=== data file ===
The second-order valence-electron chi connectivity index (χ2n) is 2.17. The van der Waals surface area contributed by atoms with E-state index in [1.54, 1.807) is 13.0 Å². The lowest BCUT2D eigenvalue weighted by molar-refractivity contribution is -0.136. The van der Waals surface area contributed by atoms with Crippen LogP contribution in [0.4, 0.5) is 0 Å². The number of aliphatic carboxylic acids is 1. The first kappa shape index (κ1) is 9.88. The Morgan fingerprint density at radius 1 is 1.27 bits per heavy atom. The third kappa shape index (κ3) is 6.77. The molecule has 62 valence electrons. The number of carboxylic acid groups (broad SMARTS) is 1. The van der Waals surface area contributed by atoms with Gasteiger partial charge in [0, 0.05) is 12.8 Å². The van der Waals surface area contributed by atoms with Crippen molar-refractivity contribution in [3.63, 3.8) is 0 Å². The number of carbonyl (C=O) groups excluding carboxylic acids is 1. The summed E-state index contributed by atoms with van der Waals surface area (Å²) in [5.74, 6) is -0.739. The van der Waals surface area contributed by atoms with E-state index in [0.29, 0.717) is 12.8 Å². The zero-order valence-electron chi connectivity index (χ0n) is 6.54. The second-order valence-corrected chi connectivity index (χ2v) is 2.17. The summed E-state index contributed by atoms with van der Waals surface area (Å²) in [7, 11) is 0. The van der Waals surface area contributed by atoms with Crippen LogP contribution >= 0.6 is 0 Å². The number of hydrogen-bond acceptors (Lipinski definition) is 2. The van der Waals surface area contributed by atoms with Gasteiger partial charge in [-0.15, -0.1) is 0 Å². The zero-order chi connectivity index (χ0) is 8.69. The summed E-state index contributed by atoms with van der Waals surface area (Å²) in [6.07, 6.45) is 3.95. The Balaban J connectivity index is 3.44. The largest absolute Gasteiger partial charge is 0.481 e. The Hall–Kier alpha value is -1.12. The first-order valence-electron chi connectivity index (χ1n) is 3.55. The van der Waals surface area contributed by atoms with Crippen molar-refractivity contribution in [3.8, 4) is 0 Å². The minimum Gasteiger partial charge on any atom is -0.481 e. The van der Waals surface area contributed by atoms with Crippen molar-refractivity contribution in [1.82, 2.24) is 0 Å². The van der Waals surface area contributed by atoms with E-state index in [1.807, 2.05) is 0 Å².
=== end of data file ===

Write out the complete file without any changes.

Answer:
The second-order valence-electron chi connectivity index (χ2n) is 2.17. The van der Waals surface area contributed by atoms with E-state index in [1.54, 1.807) is 13.0 Å². The lowest BCUT2D eigenvalue weighted by molar-refractivity contribution is -0.136. The van der Waals surface area contributed by atoms with Crippen LogP contribution in [0.4, 0.5) is 0 Å². The number of aliphatic carboxylic acids is 1. The first kappa shape index (κ1) is 9.88. The Morgan fingerprint density at radius 1 is 1.27 bits per heavy atom. The third kappa shape index (κ3) is 6.77. The molecule has 62 valence electrons. The number of carboxylic acid groups (broad SMARTS) is 1. The van der Waals surface area contributed by atoms with Gasteiger partial charge in [0, 0.05) is 12.8 Å². The van der Waals surface area contributed by atoms with Crippen molar-refractivity contribution in [3.63, 3.8) is 0 Å². The number of carbonyl (C=O) groups excluding carboxylic acids is 1. The summed E-state index contributed by atoms with van der Waals surface area (Å²) in [5.74, 6) is -0.739. The van der Waals surface area contributed by atoms with E-state index in [0.29, 0.717) is 12.8 Å². The zero-order valence-electron chi connectivity index (χ0n) is 6.54. The second-order valence-corrected chi connectivity index (χ2v) is 2.17. The summed E-state index contributed by atoms with van der Waals surface area (Å²) in [7, 11) is 0. The van der Waals surface area contributed by atoms with Crippen LogP contribution >= 0.6 is 0 Å². The number of hydrogen-bond acceptors (Lipinski definition) is 2. The van der Waals surface area contributed by atoms with Gasteiger partial charge in [-0.15, -0.1) is 0 Å². The zero-order chi connectivity index (χ0) is 8.69. The summed E-state index contributed by atoms with van der Waals surface area (Å²) in [6.07, 6.45) is 3.95. The Balaban J connectivity index is 3.44. The largest absolute Gasteiger partial charge is 0.481 e. The Hall–Kier alpha value is -1.12. The first-order valence-electron chi connectivity index (χ1n) is 3.55. The van der Waals surface area contributed by atoms with Crippen molar-refractivity contribution in [3.8, 4) is 0 Å². The minimum Gasteiger partial charge on any atom is -0.481 e. The van der Waals surface area contributed by atoms with Crippen molar-refractivity contribution in [1.82, 2.24) is 0 Å². The van der Waals surface area contributed by atoms with E-state index in [1.807, 2.05) is 0 Å².